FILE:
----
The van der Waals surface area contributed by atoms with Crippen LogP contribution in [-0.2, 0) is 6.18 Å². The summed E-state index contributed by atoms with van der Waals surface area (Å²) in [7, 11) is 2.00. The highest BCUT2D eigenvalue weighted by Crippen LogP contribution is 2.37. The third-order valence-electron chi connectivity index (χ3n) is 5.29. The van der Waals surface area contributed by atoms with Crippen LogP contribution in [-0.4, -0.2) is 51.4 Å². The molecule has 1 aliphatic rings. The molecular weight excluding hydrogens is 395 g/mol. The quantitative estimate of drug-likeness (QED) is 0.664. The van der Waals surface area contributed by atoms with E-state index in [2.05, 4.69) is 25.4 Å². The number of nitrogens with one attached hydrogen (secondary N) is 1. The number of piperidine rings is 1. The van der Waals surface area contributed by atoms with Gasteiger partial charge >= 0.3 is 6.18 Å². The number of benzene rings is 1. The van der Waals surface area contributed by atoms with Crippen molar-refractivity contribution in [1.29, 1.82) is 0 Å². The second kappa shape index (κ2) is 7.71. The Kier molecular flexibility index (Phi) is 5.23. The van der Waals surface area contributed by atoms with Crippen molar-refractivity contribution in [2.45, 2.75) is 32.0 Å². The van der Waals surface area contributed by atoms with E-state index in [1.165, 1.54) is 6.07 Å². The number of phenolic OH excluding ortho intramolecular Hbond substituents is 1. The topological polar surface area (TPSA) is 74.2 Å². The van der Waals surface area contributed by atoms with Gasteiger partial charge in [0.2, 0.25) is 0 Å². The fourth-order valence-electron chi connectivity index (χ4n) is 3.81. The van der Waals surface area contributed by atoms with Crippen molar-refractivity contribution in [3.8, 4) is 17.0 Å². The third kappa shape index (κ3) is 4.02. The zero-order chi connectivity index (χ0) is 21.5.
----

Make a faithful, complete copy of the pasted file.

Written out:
The van der Waals surface area contributed by atoms with Crippen LogP contribution in [-0.2, 0) is 6.18 Å². The summed E-state index contributed by atoms with van der Waals surface area (Å²) in [7, 11) is 2.00. The highest BCUT2D eigenvalue weighted by Crippen LogP contribution is 2.37. The third-order valence-electron chi connectivity index (χ3n) is 5.29. The van der Waals surface area contributed by atoms with Crippen LogP contribution in [-0.4, -0.2) is 51.4 Å². The molecule has 1 aliphatic rings. The molecular weight excluding hydrogens is 395 g/mol. The quantitative estimate of drug-likeness (QED) is 0.664. The van der Waals surface area contributed by atoms with E-state index in [2.05, 4.69) is 25.4 Å². The number of nitrogens with one attached hydrogen (secondary N) is 1. The number of piperidine rings is 1. The van der Waals surface area contributed by atoms with Gasteiger partial charge >= 0.3 is 6.18 Å². The number of benzene rings is 1. The van der Waals surface area contributed by atoms with Crippen molar-refractivity contribution in [1.29, 1.82) is 0 Å². The second kappa shape index (κ2) is 7.71. The Kier molecular flexibility index (Phi) is 5.23. The van der Waals surface area contributed by atoms with Crippen molar-refractivity contribution in [2.45, 2.75) is 32.0 Å². The van der Waals surface area contributed by atoms with E-state index in [1.165, 1.54) is 6.07 Å². The number of phenolic OH excluding ortho intramolecular Hbond substituents is 1. The topological polar surface area (TPSA) is 74.2 Å². The van der Waals surface area contributed by atoms with Gasteiger partial charge in [0.2, 0.25) is 0 Å². The fourth-order valence-electron chi connectivity index (χ4n) is 3.81. The van der Waals surface area contributed by atoms with Crippen molar-refractivity contribution in [3.8, 4) is 17.0 Å². The third kappa shape index (κ3) is 4.02. The zero-order chi connectivity index (χ0) is 21.5.